"(2) His Honor, after charging the jury that it was improper to arrive at a verdict by adopting any arbitrary figure determined by each man putting a number into a hat and dividing the aggregate by twelve, erred in adopting counsel for the plaintiff's modification of that charge to the effect that such charge did `not destroy the right of the jury to arrive at a verdict in the usual way'; such modification destroying the force of the charge as to the impropriety of a quotient verdict and practically authorizing them to arrive at a verdict in any way, provided it was the usual way."
We proceed to the consideration of the first exception.
In an elaborate argument of 19 pages, showing marked research, the appellants' attorneys were not able to find a single decision in the reports of this Court sustaining this exception.
"According to the rule in this State, a presumption of negligence arises against the carrier, on proof that a passenger on its train was injured as the result of some agency or instrumentality of the carrier, some act of omission or commission of the servants of the carrier, or some defect in the instrumentalities of transportation." Sutton v. Ry., 82 S.C. 345; 64 S.E., 401.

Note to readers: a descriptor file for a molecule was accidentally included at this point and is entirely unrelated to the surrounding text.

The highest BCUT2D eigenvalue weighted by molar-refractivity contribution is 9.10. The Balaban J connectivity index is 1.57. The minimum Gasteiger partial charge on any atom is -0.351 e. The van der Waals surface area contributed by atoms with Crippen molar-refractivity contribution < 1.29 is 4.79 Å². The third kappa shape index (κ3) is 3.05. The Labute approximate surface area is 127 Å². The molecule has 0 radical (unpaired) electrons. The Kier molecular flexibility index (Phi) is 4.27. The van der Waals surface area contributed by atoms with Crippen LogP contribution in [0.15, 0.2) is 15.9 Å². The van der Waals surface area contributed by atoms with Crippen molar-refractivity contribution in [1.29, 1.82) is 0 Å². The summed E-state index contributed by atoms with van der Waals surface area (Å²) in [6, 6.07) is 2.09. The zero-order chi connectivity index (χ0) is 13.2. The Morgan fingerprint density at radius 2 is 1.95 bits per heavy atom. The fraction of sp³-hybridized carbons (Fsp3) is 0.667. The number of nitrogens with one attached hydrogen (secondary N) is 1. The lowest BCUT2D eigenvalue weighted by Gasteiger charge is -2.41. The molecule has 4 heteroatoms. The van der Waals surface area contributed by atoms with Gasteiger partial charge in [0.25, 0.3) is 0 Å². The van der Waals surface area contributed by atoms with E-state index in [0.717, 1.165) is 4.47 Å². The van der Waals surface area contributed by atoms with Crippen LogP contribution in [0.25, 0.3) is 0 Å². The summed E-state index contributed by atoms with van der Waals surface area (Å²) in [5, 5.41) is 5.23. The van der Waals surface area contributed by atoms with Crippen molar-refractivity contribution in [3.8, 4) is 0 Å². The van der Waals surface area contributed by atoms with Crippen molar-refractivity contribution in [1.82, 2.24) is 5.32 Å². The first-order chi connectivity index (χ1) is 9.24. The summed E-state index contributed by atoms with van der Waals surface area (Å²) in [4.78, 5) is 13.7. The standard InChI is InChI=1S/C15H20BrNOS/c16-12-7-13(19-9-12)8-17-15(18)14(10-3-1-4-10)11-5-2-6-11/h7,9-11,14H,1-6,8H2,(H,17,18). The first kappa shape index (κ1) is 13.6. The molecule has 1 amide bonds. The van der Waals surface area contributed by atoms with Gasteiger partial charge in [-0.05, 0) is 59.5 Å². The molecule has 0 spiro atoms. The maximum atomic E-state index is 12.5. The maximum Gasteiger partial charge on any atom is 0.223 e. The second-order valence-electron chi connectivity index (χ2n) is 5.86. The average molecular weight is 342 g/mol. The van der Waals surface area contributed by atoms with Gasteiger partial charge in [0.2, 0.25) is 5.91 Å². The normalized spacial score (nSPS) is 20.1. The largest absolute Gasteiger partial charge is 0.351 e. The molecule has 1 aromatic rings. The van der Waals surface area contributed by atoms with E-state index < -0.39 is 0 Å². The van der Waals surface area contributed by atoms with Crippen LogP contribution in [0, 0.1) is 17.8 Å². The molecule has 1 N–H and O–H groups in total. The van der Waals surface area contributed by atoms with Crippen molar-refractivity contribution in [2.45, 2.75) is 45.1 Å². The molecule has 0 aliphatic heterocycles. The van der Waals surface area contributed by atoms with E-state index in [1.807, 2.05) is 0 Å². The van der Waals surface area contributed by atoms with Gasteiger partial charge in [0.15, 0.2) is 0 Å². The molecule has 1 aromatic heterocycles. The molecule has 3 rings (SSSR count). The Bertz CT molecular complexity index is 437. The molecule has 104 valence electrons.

In a well-considered and able opinion by Mr. Justice Fraser, who spoke for this Court in Thompson v. Ry., 113 S.C. 261; 102 S.E., 11, these words were used:
"When a passenger is injured by an instrumentality of the common carrier there is a presumption of negligence. How much testimony is necessary to overcome this presumption is a question of fact for the jury."
We do not deem it necessary to cite other authorities to show that this exception cannot be sustained.
The second exception cannot be sustained for the reason that there was no suggestion on the part of his Honor, the presiding Judge, that the method of arriving at a verdict, by adopting the quotient plan, was the usual way.